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Hohmann and Barnard, Inc.
Husqvarna Construction Products N.A.
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Kennison Forest Products, Inc.
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August 19, 2002 11:00 AM CDT

Contractor to Contractor: MasonryArts, Inc.


Roy Swindal - MasonryArts, Inc., Bessemer, Alabama
The company began operations 50 years ago by installing heavy masonry exterior claddings; it opened as an entity on its own in 1979. Today, MasonryArts is a single-source curtain/window wall contractor for a wide variety of commercial and renovation/restoration projects. In addition to renovation work on the Pentagon in Washington, DC, MasonryArts completed a 17-story reclad for Chase-Manhattan Bank in San Juan, Puerto Rico, and is currently reglazing the Sears Tower in Chicago.

Masonry caught up with Roy Swindal just before he left for a whirlwind business trip to Europe. This is what he had to say about the masonry industry.

Masonry: What do you feel is the biggest misconception about the masonry industry?

Swindal: On the residential side, I don't think the general public understands the building materials they're using, the quality of the materials they should be using, and the actual longevity of those materials. We also have an image problem that we can't get the brickwork done, on time, and done correctly. That's incorrect.

On the commercial side, one of the first things commercial contractors do on buildings is to change to a cheaper skin ? EIFS, some type of wood, or something else ? because they think that's going to save money up front. But it doesn't save long term costs, especially for a commercial building that has a 50- to 100-year life.

Masonry: What would you do to change that misconception?

Swindal: We must develop a nationwide marketing program. We have to educate both end users and contractors ? for both residential and commercial projects ? about masonry, the inherent qualities of masonry, and that people are available who can install these products correctly.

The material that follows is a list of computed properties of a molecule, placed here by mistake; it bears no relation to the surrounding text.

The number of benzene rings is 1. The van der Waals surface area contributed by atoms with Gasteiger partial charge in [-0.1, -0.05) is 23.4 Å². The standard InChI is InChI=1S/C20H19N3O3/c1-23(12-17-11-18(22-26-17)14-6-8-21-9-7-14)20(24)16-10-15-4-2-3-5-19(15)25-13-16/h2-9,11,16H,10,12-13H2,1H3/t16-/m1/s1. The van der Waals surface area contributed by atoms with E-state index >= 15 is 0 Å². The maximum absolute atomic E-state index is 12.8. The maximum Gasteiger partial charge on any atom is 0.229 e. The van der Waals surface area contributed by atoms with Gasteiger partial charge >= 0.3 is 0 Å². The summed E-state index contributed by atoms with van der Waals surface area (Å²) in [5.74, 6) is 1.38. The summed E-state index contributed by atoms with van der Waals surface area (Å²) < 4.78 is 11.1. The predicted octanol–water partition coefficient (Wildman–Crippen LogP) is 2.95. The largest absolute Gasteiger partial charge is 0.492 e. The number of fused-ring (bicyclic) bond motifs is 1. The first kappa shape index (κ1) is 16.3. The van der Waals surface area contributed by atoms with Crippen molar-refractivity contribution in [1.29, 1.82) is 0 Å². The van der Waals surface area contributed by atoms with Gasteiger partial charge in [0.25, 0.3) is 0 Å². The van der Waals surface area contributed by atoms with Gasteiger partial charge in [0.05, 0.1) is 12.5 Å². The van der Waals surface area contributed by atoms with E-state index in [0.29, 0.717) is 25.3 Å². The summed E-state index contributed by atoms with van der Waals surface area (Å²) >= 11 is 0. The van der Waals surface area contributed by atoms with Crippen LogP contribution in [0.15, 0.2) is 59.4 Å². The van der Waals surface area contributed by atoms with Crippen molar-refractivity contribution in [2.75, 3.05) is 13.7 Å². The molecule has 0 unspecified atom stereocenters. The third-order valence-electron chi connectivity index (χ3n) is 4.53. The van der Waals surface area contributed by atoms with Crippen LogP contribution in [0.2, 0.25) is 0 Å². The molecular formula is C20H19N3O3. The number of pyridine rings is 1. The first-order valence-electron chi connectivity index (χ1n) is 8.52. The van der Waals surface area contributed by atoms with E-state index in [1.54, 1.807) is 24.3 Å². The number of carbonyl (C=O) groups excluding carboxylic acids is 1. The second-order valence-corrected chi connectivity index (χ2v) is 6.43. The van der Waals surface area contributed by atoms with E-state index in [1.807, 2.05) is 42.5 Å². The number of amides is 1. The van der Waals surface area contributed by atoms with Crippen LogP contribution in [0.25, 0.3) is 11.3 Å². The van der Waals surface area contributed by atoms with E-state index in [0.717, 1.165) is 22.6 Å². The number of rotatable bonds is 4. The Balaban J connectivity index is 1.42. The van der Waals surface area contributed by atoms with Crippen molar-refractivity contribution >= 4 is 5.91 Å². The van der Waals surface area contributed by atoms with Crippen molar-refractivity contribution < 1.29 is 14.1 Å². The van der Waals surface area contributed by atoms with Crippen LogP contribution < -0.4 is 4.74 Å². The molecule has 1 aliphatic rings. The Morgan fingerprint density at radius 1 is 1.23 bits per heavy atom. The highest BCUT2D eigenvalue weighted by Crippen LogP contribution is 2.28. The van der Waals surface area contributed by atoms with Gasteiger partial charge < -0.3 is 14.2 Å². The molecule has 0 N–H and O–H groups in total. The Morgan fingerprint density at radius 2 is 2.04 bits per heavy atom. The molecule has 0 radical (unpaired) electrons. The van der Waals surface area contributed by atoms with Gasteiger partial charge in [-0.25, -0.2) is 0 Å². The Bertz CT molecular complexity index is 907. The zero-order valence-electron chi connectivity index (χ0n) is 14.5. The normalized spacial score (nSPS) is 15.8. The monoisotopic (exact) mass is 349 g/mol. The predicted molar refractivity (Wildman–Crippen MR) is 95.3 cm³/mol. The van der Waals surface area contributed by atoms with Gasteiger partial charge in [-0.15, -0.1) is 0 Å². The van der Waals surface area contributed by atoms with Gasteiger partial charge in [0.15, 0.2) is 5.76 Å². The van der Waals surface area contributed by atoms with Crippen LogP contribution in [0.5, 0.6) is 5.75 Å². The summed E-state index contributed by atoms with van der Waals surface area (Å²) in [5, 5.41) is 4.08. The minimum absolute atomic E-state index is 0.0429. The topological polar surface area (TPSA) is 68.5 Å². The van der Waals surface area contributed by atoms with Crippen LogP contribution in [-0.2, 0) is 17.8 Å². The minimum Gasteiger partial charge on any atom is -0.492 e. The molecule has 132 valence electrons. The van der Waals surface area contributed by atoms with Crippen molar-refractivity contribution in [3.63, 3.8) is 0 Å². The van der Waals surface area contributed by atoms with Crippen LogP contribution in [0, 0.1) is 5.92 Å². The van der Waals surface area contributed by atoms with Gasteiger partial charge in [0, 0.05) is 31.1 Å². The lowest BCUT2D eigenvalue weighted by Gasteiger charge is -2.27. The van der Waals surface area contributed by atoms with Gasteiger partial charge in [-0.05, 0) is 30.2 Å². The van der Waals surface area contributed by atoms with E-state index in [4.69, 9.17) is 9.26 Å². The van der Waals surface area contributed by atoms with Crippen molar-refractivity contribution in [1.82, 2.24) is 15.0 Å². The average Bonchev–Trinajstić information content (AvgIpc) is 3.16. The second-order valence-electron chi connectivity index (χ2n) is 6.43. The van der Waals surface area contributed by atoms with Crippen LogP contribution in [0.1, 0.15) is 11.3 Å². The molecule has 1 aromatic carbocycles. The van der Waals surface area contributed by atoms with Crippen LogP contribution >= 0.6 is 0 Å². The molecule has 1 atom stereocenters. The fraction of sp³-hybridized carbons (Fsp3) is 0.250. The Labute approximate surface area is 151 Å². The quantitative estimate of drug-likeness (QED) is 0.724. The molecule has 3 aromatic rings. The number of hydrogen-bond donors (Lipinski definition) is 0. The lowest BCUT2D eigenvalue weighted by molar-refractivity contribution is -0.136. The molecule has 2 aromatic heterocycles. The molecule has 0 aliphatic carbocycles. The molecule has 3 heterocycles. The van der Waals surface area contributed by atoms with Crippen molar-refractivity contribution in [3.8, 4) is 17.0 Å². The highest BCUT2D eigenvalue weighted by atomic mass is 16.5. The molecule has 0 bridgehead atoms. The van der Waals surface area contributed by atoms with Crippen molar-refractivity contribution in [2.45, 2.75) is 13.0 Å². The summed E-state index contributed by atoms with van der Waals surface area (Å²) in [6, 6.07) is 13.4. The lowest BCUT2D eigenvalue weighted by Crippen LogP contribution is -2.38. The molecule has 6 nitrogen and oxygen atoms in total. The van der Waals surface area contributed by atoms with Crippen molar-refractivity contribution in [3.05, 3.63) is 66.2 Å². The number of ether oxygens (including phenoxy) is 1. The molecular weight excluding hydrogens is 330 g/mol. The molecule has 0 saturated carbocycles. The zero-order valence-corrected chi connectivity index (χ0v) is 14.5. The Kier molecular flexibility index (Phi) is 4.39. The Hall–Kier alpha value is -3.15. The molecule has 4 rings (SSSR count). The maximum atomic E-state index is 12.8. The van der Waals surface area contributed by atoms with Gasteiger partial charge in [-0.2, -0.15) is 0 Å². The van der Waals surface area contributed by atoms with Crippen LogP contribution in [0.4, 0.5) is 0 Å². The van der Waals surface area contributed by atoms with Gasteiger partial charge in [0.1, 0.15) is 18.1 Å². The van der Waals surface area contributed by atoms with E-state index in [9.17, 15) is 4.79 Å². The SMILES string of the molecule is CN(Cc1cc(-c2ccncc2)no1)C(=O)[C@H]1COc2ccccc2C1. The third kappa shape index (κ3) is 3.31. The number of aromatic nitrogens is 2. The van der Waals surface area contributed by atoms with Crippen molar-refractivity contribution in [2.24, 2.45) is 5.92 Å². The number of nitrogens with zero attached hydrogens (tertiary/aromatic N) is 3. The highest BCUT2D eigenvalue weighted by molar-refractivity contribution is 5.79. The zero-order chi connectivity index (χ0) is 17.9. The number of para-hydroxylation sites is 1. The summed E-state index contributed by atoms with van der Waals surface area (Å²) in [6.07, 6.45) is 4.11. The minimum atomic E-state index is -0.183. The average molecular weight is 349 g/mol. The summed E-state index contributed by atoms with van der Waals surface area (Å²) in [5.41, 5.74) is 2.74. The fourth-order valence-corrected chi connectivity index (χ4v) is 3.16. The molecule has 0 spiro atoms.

Next, the people we're now bringing into the trade must have some pride in what they're doing. Not, "I'm going to be a bricklayer because I couldn't be a computer operator." We've got to get that pride back to "I'm a bricklayer because I enjoy working with my hands and creating walls of all types of masonry products. I make a good living. And I'm responsible."

That is a hard, hard sale.

Last, we have to police our industry. We've got to find ways to rid ourselves of unqualified contractors who are affecting our name and our ability to do this business.

Masonry: What are your three biggest concerns in keeping your company successful?

Swindal: First, quality training programs that keep good people interested. One thing I learned long ago: Young people keep your company young, growing and profitable. Training programs must be an integral part of the whole idea of us staying in business and making any money.

Second, masonry contractors must be paid on time. If not, I can't grow because I can't improve my liquidity and improve my equity. I can't get stronger because I never have enough money to operate or to do the next size job.

My third concern is the solidarity among suppliers, manufacturers, equipment producers, and masonry contractors who sell our products. We have to promote masonry products so we don't lose any more market share.

Masonry: What do you feel is the industry's biggest challenge in the near future?